Here’s a cute little dog I got to illustrate for a project I’ve been working on–just thought I’d like to share him with you!
This wiener dog’s name is Merlin and he’s going to be in a tool for teaching middle school students. Do you think they will like him?
If man were to faithfully follow the teachings of Miss Carson…we would return to the Dark Ages, and the insects and diseases and vermin would once again inherit the earth.
This is how one chemical company executive reacted to Rachel Carson’s Silent Spring, the 1962 book that contained so much evidence on the damaging ecological and human health effects of the pesticide DDT that it revolutionized how the world used the chemical. DDT was once sprayed from trucks to blanket entire towns. Now it’s banned from widespread commercial use…and we’re still waiting for the Dark Ages.
At the Ed Tech Meetup I wrote about previously, several start-up companies presented their products to a “Shark Tank panel” of local Seattle educators for feedback and comments. All of the presentations were good and it was interesting to see the ideas on which people are working. Interestingly, all of the companies had experience in or created products for reading/English literacy and educator productivity. Here are links and brief descriptions for the products that were described (in order of appearance): Continue reading Four Ed Tech Companies in Seattle Worth Noting→
On Friday, I had the opportunity to go to an Ed Tech Meetup in Seattle, and I thought I’d share some resources and opportunities that I came across. The best thing about the meetup was the emphasis on equity. A speaker at the meeting mentioned Richard Culatta, Director of the Office of Educational Technology, and afterward I found this video of a fantastic twelve minute speech he gave in March.
Artificial Intelligence has been a recurrent theme that has appeared in a lot of science fiction movies and games. It’s also a recurrent theme in the human experience because it explores questions such as “What makes us human?”. I will discuss a few thoughts on some examples that I have come across recently in one game (Thomas was Alone) and two films (The Imitation Game, Ex Machina) after the jump.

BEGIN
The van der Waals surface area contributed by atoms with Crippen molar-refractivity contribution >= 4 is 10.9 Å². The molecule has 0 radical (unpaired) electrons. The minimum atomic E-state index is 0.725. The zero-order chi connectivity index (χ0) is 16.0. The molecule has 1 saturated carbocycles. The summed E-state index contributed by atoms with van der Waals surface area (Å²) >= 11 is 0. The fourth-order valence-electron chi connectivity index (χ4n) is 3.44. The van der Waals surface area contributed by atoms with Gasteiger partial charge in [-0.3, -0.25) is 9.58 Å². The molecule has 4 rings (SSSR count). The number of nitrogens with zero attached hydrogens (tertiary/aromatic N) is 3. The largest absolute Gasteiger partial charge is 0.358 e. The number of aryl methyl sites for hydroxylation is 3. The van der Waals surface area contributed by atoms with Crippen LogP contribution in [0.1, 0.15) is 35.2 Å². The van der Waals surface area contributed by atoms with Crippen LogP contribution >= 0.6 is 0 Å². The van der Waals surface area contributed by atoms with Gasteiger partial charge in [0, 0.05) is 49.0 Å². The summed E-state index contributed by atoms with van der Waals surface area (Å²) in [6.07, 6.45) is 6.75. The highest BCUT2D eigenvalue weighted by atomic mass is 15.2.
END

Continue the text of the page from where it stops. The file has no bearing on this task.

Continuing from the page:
I’ve featured their animations before, but I’ll say again that it’s worth checking out these videos (which sound like they were narrated by the guy from Hitchhiker’s Guide to the Galaxy) are creative, fun, and cover a wide variety of current topics related to science and society.
Emily Graslie used to make her own videos on YouTube, and then she was hired by Chicago’s Field Museum to make videos on taxidermy, lost dioramas, and a dead squirrel with a face tumor. A mix of natural history, museum behind-the-scenes, and gross (aka cool) stuff.
I found this little gem while exploring the National Library of Medicine’s “Hidden Treasure” collection of interesting items of the past. This chart is for eye examinations, published in 1907 and created by German eye doctor George Mayerle, who worked in San Francisco, California. He helped form the first national optical association, the Optical Specialists’ Association of America, and developed this eye chart to aid in diagnosing eye ailments.
When the chart was sold, advertisements promised that it would help increase the income of general practitioners, because the chart “convinces the patient as to his professional skill and ability to diagnose, and, at least, correct defective eyesight.” I find this amusing because it seems to imply that persuading people that you know what you’re doing is just as, if not more, important than fixing some visual disorders!
The Banner Saga is the first game of a series based on a mythical world in which humans and Varl, Norse-like giants, are struggling to survive. The intriguing story begins with an ending: the gods are dead, the sun has stopped moving in the sky, and no one knows why.
My coworker shared with me a little bit of interesting code he was working on so that the game returns the correct plural form of nouns. In the code, you can see there’s a list of exceptions in which the singular form is the same as the plural (moose, sheep, etc.), and unique cases (children, oxen). Then there are a few rules for singular nouns with particular endings:
if the singular ends in -y, the plural ends in -ies (e.g., butterflies)
If the singular ends in -lf, the plural ends in -lves (e.g. wolves)
If the singular ends in -s, -ch, -sh, or -x, the plural just adds ‘es’ (e.g. bushes, birches, foxes)
And everything else just gets -s added! Just thought it was interesting.